Identify Existing Connections to Local Influencers

Whether it’s a blogger who writes about topics relevant to your business, or a journalist who covers your industry, chances are you can find a handful of people in your community who have both visibility and a voice. But how do you find these people?

Try Facebook. Most bloggers also maintain Facebook pages which they use to communicate with their followers. A quick search should turn up a few possibilities.

Also, check LinkedIn. You or your staff members may even already be connected to influencers who could help your link building efforts. Search your contacts by a degree of separation, industry, and other parameters such as location and keywords. You may be surprised at the opportunities you find.

Put Your Link-Building Strategy to Work

Moving leads

Now that you have lists of potential contacts, your existing linkable assets, and you know how much time and money you want to spend, the link-building work can begin.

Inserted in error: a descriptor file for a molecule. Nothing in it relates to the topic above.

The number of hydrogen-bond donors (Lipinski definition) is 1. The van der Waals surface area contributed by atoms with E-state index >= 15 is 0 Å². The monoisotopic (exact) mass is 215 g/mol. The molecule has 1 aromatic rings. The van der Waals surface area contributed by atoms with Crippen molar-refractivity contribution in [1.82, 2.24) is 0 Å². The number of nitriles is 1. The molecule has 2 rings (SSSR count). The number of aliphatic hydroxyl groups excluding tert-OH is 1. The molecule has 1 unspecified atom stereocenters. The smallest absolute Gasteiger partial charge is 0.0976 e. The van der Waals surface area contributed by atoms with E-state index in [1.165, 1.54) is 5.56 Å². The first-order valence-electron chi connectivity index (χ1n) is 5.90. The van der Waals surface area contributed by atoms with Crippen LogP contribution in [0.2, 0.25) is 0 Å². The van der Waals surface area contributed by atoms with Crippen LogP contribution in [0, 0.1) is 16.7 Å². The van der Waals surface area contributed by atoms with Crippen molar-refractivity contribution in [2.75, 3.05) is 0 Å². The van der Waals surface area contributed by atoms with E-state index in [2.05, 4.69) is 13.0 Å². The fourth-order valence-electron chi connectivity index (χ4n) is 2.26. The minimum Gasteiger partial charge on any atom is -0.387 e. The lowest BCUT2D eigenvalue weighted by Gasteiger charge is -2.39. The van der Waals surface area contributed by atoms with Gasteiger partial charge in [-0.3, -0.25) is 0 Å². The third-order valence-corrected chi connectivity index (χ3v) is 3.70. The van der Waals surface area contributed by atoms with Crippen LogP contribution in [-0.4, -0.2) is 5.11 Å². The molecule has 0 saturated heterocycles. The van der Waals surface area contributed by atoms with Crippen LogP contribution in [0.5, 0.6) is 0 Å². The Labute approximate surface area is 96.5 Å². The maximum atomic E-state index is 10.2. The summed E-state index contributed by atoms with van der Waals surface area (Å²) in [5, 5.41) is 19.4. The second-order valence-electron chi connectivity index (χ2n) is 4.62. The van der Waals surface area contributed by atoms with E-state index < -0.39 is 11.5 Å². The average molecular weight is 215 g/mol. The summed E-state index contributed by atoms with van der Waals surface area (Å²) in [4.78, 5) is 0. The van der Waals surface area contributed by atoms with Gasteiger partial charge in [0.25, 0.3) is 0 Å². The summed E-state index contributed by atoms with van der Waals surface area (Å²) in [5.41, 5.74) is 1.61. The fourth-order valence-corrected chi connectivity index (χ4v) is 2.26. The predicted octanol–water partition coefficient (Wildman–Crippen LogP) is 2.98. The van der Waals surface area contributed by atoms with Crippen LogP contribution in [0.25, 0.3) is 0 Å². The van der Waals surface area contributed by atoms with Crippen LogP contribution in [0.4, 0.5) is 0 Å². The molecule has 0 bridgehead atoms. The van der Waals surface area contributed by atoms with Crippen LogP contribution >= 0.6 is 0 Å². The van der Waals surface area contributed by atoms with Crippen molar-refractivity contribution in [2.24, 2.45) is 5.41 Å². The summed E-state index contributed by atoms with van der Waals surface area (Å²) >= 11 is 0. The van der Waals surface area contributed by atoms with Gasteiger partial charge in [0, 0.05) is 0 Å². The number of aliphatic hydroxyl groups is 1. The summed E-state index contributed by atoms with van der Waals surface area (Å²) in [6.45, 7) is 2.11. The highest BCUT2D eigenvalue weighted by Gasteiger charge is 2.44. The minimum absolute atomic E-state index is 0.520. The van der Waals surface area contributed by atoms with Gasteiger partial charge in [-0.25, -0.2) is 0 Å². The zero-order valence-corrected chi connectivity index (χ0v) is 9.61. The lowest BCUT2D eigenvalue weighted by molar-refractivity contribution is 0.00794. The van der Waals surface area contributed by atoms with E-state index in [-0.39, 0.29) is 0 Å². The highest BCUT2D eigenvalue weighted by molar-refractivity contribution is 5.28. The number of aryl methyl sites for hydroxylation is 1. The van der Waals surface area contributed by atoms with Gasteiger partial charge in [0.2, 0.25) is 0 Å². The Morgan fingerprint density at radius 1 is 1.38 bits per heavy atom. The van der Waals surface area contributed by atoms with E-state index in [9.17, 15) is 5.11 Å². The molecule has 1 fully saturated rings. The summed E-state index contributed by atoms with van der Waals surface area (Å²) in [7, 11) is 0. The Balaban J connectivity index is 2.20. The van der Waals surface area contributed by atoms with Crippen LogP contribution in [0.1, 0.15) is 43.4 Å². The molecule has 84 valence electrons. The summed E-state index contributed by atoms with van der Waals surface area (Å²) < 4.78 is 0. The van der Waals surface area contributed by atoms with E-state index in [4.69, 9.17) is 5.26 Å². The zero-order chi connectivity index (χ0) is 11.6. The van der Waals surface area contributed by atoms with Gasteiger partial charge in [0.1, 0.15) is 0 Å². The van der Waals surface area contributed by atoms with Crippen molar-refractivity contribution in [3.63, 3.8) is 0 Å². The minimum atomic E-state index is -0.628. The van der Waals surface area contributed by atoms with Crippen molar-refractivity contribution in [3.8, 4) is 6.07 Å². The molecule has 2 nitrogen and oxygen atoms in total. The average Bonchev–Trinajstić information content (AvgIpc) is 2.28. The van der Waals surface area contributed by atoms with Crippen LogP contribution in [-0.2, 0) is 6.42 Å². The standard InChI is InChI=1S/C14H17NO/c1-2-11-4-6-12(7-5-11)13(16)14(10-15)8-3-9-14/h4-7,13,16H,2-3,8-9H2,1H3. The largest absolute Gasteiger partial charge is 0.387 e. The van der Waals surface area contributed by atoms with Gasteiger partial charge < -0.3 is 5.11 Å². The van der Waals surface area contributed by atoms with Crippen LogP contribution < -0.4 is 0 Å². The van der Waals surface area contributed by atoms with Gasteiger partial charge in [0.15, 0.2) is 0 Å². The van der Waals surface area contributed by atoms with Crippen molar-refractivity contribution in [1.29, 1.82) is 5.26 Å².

• Do the Paid Opportunities First: The easiest link building in the world involves joining an organization, paying a fee, filling out a form, and waiting for your link to be published.
  • Handle the Easy Opportunities Next: These might be the links you know you can get from those contacts you and your key staffers have in local organizations (charities, neighborhood associations, etc.) and related but not competing businesses.
  • Put in the Legwork: This is the time-consuming and most difficult part. Take the list of the remaining opportunities you’ve identified, and start reaching out. Email is better than phone calls. Few people enjoy cold calls, especially when they’re at work. Email gives them time to think and give a considered response.In addition, if you send an email, you can link to those valuable assets you identified (case studies, white papers, videos, etc.) so they can actually see what they’d be linking to rather than hear you try to give an accurate description over the phone.

Follow these steps until all your avenues have been exhausted, and then start the process over again. The potential sources of inbound links are nearly limitless. It just takes some imagination, determination, and perseverance. Stick to it, and you’ll begin to see the results.

Next time we’ll explore how to create great content either for your own site or to place on someone else’s, and how to research, plan and execute the outreach to promote that content.